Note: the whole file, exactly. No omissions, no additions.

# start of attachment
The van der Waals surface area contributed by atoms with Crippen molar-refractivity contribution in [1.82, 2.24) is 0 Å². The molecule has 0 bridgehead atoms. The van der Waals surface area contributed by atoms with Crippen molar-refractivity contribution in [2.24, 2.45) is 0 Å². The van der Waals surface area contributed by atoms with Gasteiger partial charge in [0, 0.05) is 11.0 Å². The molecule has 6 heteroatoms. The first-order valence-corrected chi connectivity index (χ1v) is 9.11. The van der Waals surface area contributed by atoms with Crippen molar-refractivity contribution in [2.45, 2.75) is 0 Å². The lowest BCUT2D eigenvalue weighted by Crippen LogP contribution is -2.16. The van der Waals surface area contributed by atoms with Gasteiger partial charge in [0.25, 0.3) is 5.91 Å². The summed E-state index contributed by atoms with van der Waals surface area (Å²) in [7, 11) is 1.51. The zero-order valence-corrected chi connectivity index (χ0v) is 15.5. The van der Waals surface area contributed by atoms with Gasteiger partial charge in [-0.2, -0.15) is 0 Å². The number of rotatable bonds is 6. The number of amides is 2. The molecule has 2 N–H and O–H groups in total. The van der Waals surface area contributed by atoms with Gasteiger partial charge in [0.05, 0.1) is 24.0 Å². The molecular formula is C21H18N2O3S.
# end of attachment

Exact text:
The van der Waals surface area contributed by atoms with Crippen molar-refractivity contribution in [1.82, 2.24) is 0 Å². The molecule has 0 bridgehead atoms. The van der Waals surface area contributed by atoms with Crippen molar-refractivity contribution in [2.24, 2.45) is 0 Å². The van der Waals surface area contributed by atoms with Gasteiger partial charge in [0, 0.05) is 11.0 Å². The molecule has 6 heteroatoms. The first-order valence-corrected chi connectivity index (χ1v) is 9.11. The van der Waals surface area contributed by atoms with Crippen molar-refractivity contribution in [2.45, 2.75) is 0 Å². The lowest BCUT2D eigenvalue weighted by Crippen LogP contribution is -2.16. The van der Waals surface area contributed by atoms with Gasteiger partial charge in [0.25, 0.3) is 5.91 Å². The summed E-state index contributed by atoms with van der Waals surface area (Å²) in [7, 11) is 1.51. The zero-order valence-corrected chi connectivity index (χ0v) is 15.5. The van der Waals surface area contributed by atoms with Gasteiger partial charge in [-0.2, -0.15) is 0 Å². The number of rotatable bonds is 6. The number of amides is 2. The molecule has 2 N–H and O–H groups in total. The van der Waals surface area contributed by atoms with Gasteiger partial charge in [0.05, 0.1) is 24.0 Å². The molecular formula is C21H18N2O3S.